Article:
An unpublished opinion of the North Carolina Court of Appeals does not constitute controlling legal authority. Citation is disfavored, but may be permitted in accordance with the provisions of Rule 30(e)(3) of the North Carolina Rules of Appellate Proced ure.

NO. COA04-1583

NORTH CAROLINA COURT OF APPEALS

Filed: 17 January 2006

IN RE: D.K.
                        New Hanover County            
                            No. 02 J 403

    Respondents appeal from order entered 18 March 2004 by Judge John W. Smith in New Hanover County District Court. Heard in the Court of Appeals 18 August 2005.

    Julia Talbutt, for petitioner New Hanover County Department of Social Services.

    Regina Floyd-Davis, for Guardian ad Litem-appellee.

    Peter Wood, for respondent-appellant father.

    Lisa Skinner Lefler, for respondent-appellant mother.

    HUDSON, Judge.
    In May 2003, New Hanover County Department of Social Services (DSS) filed a petition to terminate the parental rights of respondent mother and respondent father as to their three biological children. A hearing was held on this matter in district court on 21 July 2003. The court entered an order terminating the parental rights of both parents on 18 March 2004. Both parents signed relinquishment of their parental rights as to the older two children, but appeal the termination of parental rights of the youngest child, D.K. For the reasons set forth below, we dismiss respondent mother's appeal and affirm the decision of the trial court as to respondent father.
    D.K. was born in September 2001 and went directly from thehospital into foster care. He was adjudicated a dependent child at risk of neglect on 17 January 2002. Later in January 2002, DSS placed D.K. with respondent mother; the two older children were already living with her at the time. As conditions of this placement, the child's maternal grandmother was required to reside in the home with respondent mother and the children were not to be exposed, without the trial court's permission, to respondent father, who had committed domestic violence against respondent mother.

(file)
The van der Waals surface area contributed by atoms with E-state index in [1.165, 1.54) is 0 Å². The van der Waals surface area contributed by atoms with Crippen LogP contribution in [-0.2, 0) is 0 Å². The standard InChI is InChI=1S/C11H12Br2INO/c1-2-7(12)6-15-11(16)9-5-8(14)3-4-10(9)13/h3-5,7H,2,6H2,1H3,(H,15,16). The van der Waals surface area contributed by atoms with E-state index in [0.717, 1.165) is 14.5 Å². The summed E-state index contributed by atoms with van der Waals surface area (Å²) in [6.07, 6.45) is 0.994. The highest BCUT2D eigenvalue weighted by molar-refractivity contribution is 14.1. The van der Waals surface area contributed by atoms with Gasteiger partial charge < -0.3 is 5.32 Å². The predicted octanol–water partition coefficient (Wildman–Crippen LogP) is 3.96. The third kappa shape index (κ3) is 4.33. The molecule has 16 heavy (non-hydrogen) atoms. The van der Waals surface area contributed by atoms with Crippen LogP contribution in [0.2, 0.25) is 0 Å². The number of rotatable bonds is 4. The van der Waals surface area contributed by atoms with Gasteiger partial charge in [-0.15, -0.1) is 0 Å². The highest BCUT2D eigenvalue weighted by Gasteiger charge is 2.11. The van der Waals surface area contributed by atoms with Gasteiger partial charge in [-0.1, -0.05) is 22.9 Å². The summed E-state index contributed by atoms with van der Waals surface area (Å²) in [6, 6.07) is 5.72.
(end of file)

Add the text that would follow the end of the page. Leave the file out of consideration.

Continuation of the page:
As a result of his premature birth, recurrent respiratory problems, and weight-gain issues, D.K. requires special services, such as a parent aide, early childhood intervention, and physical and occupational therapy. While D.K. was in his mother's care, respondent mother was inconsistent about keeping D.K.'s appointments and the physical and occupational therapists reported having trouble contacting her. Respondent father was also seen entering the home while the children were placed with respondent mother. In July 2002, DSS placed D.K. in foster care again. Thereafter, the maternal grandmother left respondent mother's home and respondent mother lost her housing. Although respondent mother went to a domestic violence shelter at least twice, she quickly returned to living with or near respondent father. Respondent mother visited with D.K. regularly while he was in foster care, but respondent father did not participate in regular visitation with any of his children.
    Respondent mother first argues that the trial court erred infailing to appoint a guardian ad litem for her. In support of this argument, she cites N.C. Gen. Stat. § 7B-602(b)(1). Although this statute has since been amended, the version effective when the TPR petition was filed required appointment of a guardian ad litem for the parent
        [w]here it is alleged that the juvenile is a dependent juvenile within the meaning of G.S. 7B-101 in that the parent is incapable as the result of substance abuse, mental retardation, mental illness, organic brain syndrome, or any other similar cause or condition of providing for the proper care and supervision of the juvenile.
N.C. Gen. Stat. § 7B-602(b)(1) (2003). However, N.C. Gen. Stat. § 7B-602 governs the appointment of counsel at the time of the original petition for abuse, neglect, or dependency. Here, respondent mother is appealing from the TPR, not from the initial adjudication, and thus N.C. Gen. Stat. § 7B-602(b)(1) is not applicable. At the time the TPR petition was filed, N.C. Gen. Stat. § 7B-1101 required that the court appoint a guardian ad litem where petitioners sought to terminate the parent's rights for alleged “incapability to provide proper care and supervision . . . [as a] result of substance abuse, mental retardation, mental illness, organic brain syndrome, or another similar cause or condition.” N.C. Gen. Stat. § 7B-1101 (2003). But respondent mother does not cite or argue N.C. Gen. Stat. § 7B-1101, and more importantly, she did not include the TPR petition in the record on appeal.